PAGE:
I looked hard at the circled day on the calendar. It was hard to believe another year had gone by. It didn’t seem that long ago.
The painter scraped a blade along the glass, taking away the names.
“This is it, Matt.” Max said, pouring me a shot of his disgusting vodka. “We are no longer Stein & Allen. I go back to being plain old Max Stein Investigations.”
He clinked my glass and I slugged the shot back, eager to get the sensation over with as quickly as possible.
“Oh, God, that’s horrible.”
“Let’s you know you’re alive.”
“You decided on what you’re going to put on your door?”
“Yeah. Matt Allen, Occult Investigations.”
“Sounds about right,” Max said.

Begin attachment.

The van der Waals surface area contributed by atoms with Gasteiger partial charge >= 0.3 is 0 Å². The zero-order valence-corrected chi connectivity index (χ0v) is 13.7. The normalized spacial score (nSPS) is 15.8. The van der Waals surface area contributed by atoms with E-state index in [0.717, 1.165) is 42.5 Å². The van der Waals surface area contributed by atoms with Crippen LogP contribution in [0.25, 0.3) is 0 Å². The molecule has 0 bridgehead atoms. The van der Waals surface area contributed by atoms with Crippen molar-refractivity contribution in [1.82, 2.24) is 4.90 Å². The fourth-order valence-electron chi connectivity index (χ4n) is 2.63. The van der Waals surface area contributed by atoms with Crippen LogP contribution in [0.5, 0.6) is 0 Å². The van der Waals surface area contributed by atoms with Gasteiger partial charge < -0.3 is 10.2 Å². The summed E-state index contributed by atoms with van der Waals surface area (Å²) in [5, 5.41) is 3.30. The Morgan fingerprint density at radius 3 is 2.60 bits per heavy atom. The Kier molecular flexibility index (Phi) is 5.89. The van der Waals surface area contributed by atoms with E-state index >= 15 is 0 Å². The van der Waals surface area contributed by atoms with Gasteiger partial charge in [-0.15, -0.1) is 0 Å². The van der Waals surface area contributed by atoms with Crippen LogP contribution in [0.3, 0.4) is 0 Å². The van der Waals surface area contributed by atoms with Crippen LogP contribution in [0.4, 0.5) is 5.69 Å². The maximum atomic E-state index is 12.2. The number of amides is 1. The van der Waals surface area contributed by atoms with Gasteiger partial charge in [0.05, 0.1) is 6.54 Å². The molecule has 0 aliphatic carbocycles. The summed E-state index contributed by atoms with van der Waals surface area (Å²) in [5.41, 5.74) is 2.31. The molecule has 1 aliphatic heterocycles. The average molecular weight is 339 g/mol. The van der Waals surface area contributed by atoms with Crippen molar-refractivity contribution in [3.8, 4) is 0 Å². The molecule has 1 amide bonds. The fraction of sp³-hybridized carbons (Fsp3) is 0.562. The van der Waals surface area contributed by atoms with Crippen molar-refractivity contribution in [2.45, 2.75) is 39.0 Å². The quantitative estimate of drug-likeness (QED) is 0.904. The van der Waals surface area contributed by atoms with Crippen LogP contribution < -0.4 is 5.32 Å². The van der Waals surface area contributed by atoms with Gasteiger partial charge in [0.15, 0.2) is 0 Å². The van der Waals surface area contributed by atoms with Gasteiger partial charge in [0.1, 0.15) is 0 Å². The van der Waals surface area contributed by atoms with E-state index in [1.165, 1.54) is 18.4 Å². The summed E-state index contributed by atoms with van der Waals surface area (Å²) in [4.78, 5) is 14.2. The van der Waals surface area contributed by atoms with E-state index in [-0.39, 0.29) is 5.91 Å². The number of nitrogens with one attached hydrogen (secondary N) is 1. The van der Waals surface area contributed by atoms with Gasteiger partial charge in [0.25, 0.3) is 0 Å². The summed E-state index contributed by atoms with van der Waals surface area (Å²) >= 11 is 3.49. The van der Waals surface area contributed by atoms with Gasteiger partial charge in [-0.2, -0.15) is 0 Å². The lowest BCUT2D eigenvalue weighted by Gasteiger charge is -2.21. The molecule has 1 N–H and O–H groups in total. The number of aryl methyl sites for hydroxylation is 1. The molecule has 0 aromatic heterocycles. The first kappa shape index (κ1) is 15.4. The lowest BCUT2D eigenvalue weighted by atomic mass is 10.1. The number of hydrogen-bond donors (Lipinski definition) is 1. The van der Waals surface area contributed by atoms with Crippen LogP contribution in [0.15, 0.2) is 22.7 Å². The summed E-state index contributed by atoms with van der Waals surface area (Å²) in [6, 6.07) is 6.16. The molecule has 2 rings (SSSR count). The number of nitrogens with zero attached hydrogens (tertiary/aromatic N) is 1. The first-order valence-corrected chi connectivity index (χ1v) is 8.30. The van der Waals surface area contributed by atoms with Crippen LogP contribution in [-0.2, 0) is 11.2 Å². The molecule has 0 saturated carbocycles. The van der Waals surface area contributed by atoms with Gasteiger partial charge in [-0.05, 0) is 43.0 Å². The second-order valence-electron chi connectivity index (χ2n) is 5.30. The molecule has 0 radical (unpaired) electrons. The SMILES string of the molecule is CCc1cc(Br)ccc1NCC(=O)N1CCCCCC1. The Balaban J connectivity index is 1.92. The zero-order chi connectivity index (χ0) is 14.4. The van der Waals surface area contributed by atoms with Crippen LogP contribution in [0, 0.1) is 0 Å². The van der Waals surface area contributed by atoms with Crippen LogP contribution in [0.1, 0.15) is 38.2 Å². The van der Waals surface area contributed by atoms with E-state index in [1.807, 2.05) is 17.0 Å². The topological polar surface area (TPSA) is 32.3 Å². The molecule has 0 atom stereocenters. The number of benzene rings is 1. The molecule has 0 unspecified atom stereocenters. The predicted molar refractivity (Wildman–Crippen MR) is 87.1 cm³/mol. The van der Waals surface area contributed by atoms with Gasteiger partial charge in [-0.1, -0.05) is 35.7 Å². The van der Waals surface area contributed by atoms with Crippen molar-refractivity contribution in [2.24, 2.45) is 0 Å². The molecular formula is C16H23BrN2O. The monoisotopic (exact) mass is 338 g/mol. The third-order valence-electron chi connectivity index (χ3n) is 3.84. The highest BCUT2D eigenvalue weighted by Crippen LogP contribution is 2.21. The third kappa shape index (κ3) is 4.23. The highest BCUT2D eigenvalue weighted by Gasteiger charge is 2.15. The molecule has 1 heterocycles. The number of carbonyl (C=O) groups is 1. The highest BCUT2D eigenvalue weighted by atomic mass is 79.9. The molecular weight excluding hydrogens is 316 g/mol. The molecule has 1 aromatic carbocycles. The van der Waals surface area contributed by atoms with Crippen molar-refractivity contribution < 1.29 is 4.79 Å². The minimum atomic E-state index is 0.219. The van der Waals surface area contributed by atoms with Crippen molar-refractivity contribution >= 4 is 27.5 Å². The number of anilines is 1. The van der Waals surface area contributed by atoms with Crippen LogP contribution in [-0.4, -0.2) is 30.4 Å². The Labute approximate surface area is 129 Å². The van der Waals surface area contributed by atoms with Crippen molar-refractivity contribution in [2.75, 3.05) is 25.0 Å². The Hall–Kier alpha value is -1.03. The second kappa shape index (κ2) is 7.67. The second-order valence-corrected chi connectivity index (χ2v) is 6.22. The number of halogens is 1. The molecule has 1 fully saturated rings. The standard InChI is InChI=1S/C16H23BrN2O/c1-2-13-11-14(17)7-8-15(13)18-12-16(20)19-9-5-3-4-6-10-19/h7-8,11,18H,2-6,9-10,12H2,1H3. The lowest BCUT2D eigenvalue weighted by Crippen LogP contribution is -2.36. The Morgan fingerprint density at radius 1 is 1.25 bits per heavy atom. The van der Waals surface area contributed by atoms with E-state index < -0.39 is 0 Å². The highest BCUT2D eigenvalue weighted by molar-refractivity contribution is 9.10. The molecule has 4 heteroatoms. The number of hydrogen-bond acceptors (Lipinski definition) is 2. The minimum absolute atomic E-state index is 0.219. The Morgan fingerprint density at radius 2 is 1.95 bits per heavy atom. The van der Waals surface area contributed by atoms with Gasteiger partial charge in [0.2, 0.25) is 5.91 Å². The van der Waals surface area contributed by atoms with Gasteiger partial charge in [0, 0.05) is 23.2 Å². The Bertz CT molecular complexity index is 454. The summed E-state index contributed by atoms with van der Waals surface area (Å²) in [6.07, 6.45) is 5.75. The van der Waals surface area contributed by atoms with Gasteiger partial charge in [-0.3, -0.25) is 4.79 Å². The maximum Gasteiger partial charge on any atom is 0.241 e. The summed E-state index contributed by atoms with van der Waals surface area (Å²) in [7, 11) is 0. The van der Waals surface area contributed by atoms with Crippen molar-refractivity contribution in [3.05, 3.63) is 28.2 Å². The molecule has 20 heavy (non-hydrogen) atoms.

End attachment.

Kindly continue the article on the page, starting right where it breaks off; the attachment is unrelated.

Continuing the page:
It was hard to believe the day had finally come. After four years of working with Max, I decided to hang my own shingle. He would continue with Shadow Valley and the hard working areas, where I would take the more affluent areas of Belport like Fairhaven and Badon Heights. One of my cases would make up for ten of his.
But if he ever needs a hand, I’m there for him.
“I’m going to miss you, Max.”
“Aww, don’t go getting sentimental on me. We’ll still be inseparable, you’ll see. You’ll consult on my cases, and I’ll consult on yours. And we’ve got standing reservations every Saturday at Joe’s Deli.”
“All the same, it’s the end of an era.”
“Sure is. But that’s the great thing. It’s the beginning of a new one. Cheers.”
I sighed and put the calendar down. Max was gone, leaving me to mind the shop, the city, alone. I poured myself a drink of truly bad scotch and raised it to him, wondering, as the liquor burned down my throat, when my turn would come.